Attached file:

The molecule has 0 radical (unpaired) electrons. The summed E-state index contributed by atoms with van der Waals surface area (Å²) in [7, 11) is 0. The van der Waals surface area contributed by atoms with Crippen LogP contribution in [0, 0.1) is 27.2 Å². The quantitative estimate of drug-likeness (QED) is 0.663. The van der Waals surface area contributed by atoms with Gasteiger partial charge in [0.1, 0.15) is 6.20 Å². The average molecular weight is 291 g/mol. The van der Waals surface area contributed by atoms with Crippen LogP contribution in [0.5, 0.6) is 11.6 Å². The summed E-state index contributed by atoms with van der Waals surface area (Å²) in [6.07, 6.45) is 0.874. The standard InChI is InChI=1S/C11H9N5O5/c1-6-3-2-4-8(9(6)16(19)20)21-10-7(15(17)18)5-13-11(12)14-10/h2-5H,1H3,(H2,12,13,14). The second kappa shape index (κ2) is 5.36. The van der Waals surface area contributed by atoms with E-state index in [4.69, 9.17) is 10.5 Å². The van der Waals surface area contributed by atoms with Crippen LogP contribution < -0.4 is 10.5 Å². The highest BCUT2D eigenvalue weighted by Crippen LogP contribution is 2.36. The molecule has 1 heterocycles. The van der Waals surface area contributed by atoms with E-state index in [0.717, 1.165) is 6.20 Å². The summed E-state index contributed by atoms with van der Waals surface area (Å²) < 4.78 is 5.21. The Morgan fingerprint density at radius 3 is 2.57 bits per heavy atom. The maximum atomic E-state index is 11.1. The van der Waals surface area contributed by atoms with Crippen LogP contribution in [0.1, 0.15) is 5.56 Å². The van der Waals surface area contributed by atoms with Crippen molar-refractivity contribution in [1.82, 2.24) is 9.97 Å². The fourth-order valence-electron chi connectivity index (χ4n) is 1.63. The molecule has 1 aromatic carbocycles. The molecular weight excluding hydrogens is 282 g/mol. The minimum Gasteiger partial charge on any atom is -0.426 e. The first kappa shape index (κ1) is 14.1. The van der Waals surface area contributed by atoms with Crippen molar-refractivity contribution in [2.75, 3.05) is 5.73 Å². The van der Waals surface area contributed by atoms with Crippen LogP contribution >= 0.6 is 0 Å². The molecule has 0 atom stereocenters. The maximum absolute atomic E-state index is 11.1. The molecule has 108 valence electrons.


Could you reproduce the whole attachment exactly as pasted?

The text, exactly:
The molecule has 0 radical (unpaired) electrons. The summed E-state index contributed by atoms with van der Waals surface area (Å²) in [7, 11) is 0. The van der Waals surface area contributed by atoms with Crippen LogP contribution in [0, 0.1) is 27.2 Å². The quantitative estimate of drug-likeness (QED) is 0.663. The van der Waals surface area contributed by atoms with Gasteiger partial charge in [0.1, 0.15) is 6.20 Å². The average molecular weight is 291 g/mol. The van der Waals surface area contributed by atoms with Crippen LogP contribution in [0.5, 0.6) is 11.6 Å². The summed E-state index contributed by atoms with van der Waals surface area (Å²) in [6.07, 6.45) is 0.874. The standard InChI is InChI=1S/C11H9N5O5/c1-6-3-2-4-8(9(6)16(19)20)21-10-7(15(17)18)5-13-11(12)14-10/h2-5H,1H3,(H2,12,13,14). The second kappa shape index (κ2) is 5.36. The van der Waals surface area contributed by atoms with E-state index in [4.69, 9.17) is 10.5 Å². The van der Waals surface area contributed by atoms with Crippen LogP contribution < -0.4 is 10.5 Å². The highest BCUT2D eigenvalue weighted by Crippen LogP contribution is 2.36. The molecule has 1 heterocycles. The van der Waals surface area contributed by atoms with E-state index in [0.717, 1.165) is 6.20 Å². The summed E-state index contributed by atoms with van der Waals surface area (Å²) < 4.78 is 5.21. The Morgan fingerprint density at radius 3 is 2.57 bits per heavy atom. The maximum atomic E-state index is 11.1. The van der Waals surface area contributed by atoms with Crippen LogP contribution in [0.1, 0.15) is 5.56 Å². The van der Waals surface area contributed by atoms with Crippen molar-refractivity contribution in [1.82, 2.24) is 9.97 Å². The fourth-order valence-electron chi connectivity index (χ4n) is 1.63. The molecule has 1 aromatic carbocycles. The molecular weight excluding hydrogens is 282 g/mol. The minimum Gasteiger partial charge on any atom is -0.426 e. The first kappa shape index (κ1) is 14.1. The van der Waals surface area contributed by atoms with Crippen molar-refractivity contribution in [2.75, 3.05) is 5.73 Å². The van der Waals surface area contributed by atoms with Crippen LogP contribution >= 0.6 is 0 Å². The molecule has 0 atom stereocenters. The maximum absolute atomic E-state index is 11.1. The molecule has 108 valence electrons.